On the surface, the idea that the B.C. Lions would seek ways to boost their offensive production by sitting the player who has generated more combined yards than anyone in the CFL might seem a little counterintuitive.
Then again, when coach Wally Buono said before his final CFL season he planned to be a bit more reckless perhaps he was merely warming to the thought of benching Chris Rainey.
The 30-year-old receiver/returner, who likely would be a podium finisher among the fastest in three-down football, has not worked with the offence for the first two days of the practice week and Buono has not exactly tried to bat aside the notion Travon Van will take his place in the lineup against his former Ottawa Redblacks teammates when the Lions return after their third bye week Friday.
Rainey started the week leading the CFL with 1,525 yards and has previously stated a goal of 5,000 this season based on his contributions on both offence and special teams.
But the split load has caused the Lions issues ever since Rainey was signed as a free agent discard in 2015 of the Montreal Alouettes and for the time being at least their patience has run out.
Defences have keyed on the Florida speedster when he has joined the offensive huddle, and the Lions have been unable to make him a successful decoy. Position coaches have stated Rainey can cause issues with his alignment and assignment errors, which is having a ripple effect throughout the offence.
However the Lions are even more concerned that Rainey has not been aggressive enough returning kicks and failed to utilize his speed to attack holes on special teams. Rainey is fourth among kick return specialists in the league so far this year, averaging 12.4 yards per return, having broken only one of 36 touches for a touchdown and two runs over 30 yards.
A fumble on a punt return attempt in the Lions’ loss to Saskatchewan, which led to three of the 10 points the Riders scored off turnovers, hasn’t helped his cause either.
Rainey and his mates were shown a video after they returned from the break outlining missed opportunities on special teams, at which time it was suggested changes were forthcoming.
Buono hasn’t let it be known publicly whether he has asked general manager Ed Hervey to get something for Rainey through the trade market, but it’s pretty clear the returner isn’t far from requesting his agent ask the Lions to explore their options himself.
“I understand (the situation) with all the losses and them preaching on the details. Some stuff just goes too far,” said Rainey, who also led the league with 3,181 combined yards last year. “I’m really just sick of all this (bleep). I give my heart and soul to this team, but I guess it ain’t good enough.”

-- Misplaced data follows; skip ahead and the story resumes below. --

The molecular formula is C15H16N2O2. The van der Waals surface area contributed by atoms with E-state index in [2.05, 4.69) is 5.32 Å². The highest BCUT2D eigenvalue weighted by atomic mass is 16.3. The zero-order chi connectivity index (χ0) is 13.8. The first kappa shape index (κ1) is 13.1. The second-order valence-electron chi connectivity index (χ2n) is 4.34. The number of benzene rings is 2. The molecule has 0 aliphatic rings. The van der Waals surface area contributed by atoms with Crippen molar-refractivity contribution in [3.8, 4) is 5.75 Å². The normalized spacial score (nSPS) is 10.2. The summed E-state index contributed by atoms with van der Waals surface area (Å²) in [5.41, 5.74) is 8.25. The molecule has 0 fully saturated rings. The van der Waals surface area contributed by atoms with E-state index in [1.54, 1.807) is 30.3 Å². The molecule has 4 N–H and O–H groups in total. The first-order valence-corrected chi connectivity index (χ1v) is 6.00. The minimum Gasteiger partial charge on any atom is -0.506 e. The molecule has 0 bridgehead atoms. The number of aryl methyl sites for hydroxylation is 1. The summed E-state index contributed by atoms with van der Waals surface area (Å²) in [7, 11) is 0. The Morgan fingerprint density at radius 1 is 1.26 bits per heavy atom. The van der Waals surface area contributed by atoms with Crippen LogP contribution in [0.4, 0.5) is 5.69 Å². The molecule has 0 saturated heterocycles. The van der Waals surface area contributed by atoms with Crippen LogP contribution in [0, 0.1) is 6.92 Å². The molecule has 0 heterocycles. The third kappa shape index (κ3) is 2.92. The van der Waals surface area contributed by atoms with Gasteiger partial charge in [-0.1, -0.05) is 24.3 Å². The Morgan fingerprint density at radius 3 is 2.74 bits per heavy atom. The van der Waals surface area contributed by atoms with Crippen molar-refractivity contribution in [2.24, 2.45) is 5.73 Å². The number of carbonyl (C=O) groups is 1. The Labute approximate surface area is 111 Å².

B.C. heads into the second half of the season in the unusual position of knowing Buono will not be back in charge, and forced Rainey to ponder when asked if the Lions could find it difficult playing for a retiring coach down the stretch.
“I want him to win out and I’m trying to do everything I can to help him win out, but like he says the little details are killing us,” said Rainey, who is eligible for free agency after this season.
Attention to detail was among the topics discussed when the Lions met to air their concerns prior to the start of the practice week. It was a meeting, players said, were a number of grievances were brought forward.
“You have to be honest with yourself,” receiver Bryan Burnham said. “You can sit there and say ‘I’ve been perfect every game.’ You haven’t. That was our big message; take what you haven’t been doing well the past few weeks and really work on that.”
Burnham’s load, of course, just got substantially larger as a result of the knee injury suffered by Manny Arceneaux, the only pass catcher on the Lions with an 100-yard receiving game this season.
It may be simply too much to think Burnham can make up for the loss of potential offensive production of both Arceneaux and Rainey. Unless Hervey makes a trade or finds added help on the open market, that’s the load the Lions could face if Buono goes through with a move involving Rainey that clearly has the team’s attention.
LIONS TALES: Arceneaux will be out but fellow receiver Ricky Collins returned to practice Tuesday which will allow the Lions to play with three import pass-catchers, although newly-acquired non-import Anthony Parker is expected to be activated. The roster-juggling on defence that will allow B.C. to start Micah Awe at middle linebacker will likely cost Dyshawn Davis his roster spot… Import receiver Javontee Herndon, who has been out of football for more than a year, lasted only one day with the Lions. Herndon had already signed a contract to play in the Alliance of American Football and the CFL plans to honour deals signed in the proposed new league. That move was a reprieve for Canadian receiver Will Watson, who regained a practice roster slot a day after it was taken away.